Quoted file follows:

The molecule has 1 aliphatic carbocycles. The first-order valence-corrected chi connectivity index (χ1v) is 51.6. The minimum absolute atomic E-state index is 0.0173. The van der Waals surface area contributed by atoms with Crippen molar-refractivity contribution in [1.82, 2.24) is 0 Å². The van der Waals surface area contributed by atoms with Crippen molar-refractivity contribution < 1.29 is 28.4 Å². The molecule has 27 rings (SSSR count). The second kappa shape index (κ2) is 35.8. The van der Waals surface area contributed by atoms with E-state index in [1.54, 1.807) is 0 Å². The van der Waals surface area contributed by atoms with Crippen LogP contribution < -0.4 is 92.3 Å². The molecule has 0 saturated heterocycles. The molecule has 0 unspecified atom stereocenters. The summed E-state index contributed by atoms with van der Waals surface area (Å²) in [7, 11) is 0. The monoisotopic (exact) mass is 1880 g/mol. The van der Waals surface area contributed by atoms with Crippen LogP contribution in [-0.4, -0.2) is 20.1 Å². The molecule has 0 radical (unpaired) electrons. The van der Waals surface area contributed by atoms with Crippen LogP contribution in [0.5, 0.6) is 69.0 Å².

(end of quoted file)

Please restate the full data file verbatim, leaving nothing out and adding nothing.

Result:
The molecule has 1 aliphatic carbocycles. The first-order valence-corrected chi connectivity index (χ1v) is 51.6. The minimum absolute atomic E-state index is 0.0173. The van der Waals surface area contributed by atoms with Crippen molar-refractivity contribution in [1.82, 2.24) is 0 Å². The van der Waals surface area contributed by atoms with Crippen molar-refractivity contribution < 1.29 is 28.4 Å². The molecule has 27 rings (SSSR count). The second kappa shape index (κ2) is 35.8. The van der Waals surface area contributed by atoms with E-state index in [1.54, 1.807) is 0 Å². The van der Waals surface area contributed by atoms with Crippen LogP contribution < -0.4 is 92.3 Å². The molecule has 0 saturated heterocycles. The molecule has 0 unspecified atom stereocenters. The summed E-state index contributed by atoms with van der Waals surface area (Å²) in [7, 11) is 0. The monoisotopic (exact) mass is 1880 g/mol. The van der Waals surface area contributed by atoms with Crippen LogP contribution in [-0.4, -0.2) is 20.1 Å². The molecule has 0 radical (unpaired) electrons. The van der Waals surface area contributed by atoms with Crippen LogP contribution in [0.5, 0.6) is 69.0 Å².